Why Ultra HD video will make you want a better PC

GoPro Hero3
GoPro's incredible Hero3 generates massive quantities of ultra-HD video

Confession time. I may have got this whole PC performance thing a bit wrong.

For some time now, I've been putting it about that we'd pretty much reached the end of days for PC performance or more specifically CPU performance. And that's mostly true.

For nearly everything, a quad-core processor from five years ago or so is more than good enough to get the job done. Take games, one of the traditional heavy loads for CPUs.

Well, the arrival of the new Sony PS4 makes it very clear that PC processor performance isn't going to come under any pressure from next-gen games. The simple fact is, the PS4's CPU is too feeble for that.

Indeed, if you look at what Intel has been doing the last few years with its CPUs, you'd have to conclude that it too thinks CPU performance has become less critical.

Sandbag CPUs

In short, Intel has been sandbagging, sticking with incremental increases in quad-core performance for its mainstream chips and even turning off a couple of cores in its Xeon-derived high end chips.

But for the last few weeks I've been playing with GoPro's latest Hero3 video camera and I've had a moment of clarity.

Now I did, of course, already know that high definition video can be a killer on CPU performance. Not so much playback, but certainly editing and encoding.

But the Hero3 has taught me a few things I didn't know. Partly that's down to its sheer, giddy capabilities. It won't just do 1080p HD. It'll do it at 60 frames per second. Or it will do 1440p at 48 frames per second. Or 2.7k at 30 frames per second.

It's kind of crazy. And it generates video files that actually cause a problems for some PCs, particularly laptops, when it comes to simple playback.

But that's nothing as to the carnage they cause when it comes to editing cuts together, it's just brutal. Again, this isn't exactly news hot off the press.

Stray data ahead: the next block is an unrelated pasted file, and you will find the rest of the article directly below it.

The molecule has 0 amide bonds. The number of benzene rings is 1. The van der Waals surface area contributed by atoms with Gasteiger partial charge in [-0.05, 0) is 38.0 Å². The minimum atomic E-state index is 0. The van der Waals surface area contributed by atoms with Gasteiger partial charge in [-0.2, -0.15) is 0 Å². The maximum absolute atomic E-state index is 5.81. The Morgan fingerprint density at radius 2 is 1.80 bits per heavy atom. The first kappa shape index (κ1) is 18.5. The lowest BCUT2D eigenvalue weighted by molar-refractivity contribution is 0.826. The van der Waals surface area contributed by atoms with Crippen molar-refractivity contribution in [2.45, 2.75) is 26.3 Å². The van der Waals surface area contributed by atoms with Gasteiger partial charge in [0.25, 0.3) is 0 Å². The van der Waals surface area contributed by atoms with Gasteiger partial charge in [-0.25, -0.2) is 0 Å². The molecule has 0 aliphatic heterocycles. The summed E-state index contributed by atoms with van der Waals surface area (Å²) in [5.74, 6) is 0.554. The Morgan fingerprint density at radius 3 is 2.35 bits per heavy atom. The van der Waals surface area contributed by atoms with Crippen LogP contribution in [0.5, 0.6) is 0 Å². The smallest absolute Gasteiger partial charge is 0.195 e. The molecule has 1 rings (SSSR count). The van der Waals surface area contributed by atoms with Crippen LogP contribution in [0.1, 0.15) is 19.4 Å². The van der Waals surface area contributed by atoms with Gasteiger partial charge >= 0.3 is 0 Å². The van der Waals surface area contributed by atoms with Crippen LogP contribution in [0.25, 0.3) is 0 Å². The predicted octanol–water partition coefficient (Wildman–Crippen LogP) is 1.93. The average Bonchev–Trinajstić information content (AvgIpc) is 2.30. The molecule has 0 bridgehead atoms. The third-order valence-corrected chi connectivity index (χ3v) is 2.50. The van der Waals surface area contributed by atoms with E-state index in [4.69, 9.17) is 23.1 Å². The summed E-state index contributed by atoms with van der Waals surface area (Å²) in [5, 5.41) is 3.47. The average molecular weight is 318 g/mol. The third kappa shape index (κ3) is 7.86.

What I didn't full appreciate is just how much I'd want to use the Hero3. It's a combination of the absolutely preposterous image quality (as in good) and the size and flexibility of the thing.

It's small enough to take anywhere and so easy to use, you almost always seem to get a great shot with phenomenal image quality. So you end up wanting to take it with you pretty much everywhere and record pretty much everything.

And, crucially, you don't want to compromise on resolution and frame rate. Why should you, when the camera is capable of them?

Quad-core don't cut it

But then you come to the editing phase and the fun begins to drain out of it. I get impatient and I'm coding on an eight-core Xeon. Lord only knows what it must be like on a five-year-old quad-core chip. Shudder.

What's more this isn't a problem that lends itself easily to just shunting the problem up to the cloud. When you're generating a gigabyte or more of video every five minutes, pushing that up to the cloud for processing isn't going to be a problem that gets solved any time soon.

No doubt the next GoPro Hero will up the ante to 4K at HFR frame rates (the Hero3 already does 4k at 15 frames per second) and then things really are going to get very silly indeed. So what about it Intel? Let's have your best shot, not more of these sandbag CPUs.

In the meantime, I'm going to be taking a closer look at encoding Ultra HD video on GPUs. More on that soon...


Technology and cars. Increasingly the twain shall meet. Which is handy, because Jeremy (Twitter) is addicted to both. Long-time tech journalist, former editor of iCar magazine and incumbent car guru for T3 magazine, Jeremy reckons in-car technology is about to go thermonuclear. No, not exploding cars. That would be silly. And dangerous. But rather an explosive period of unprecedented innovation. Enjoy the ride.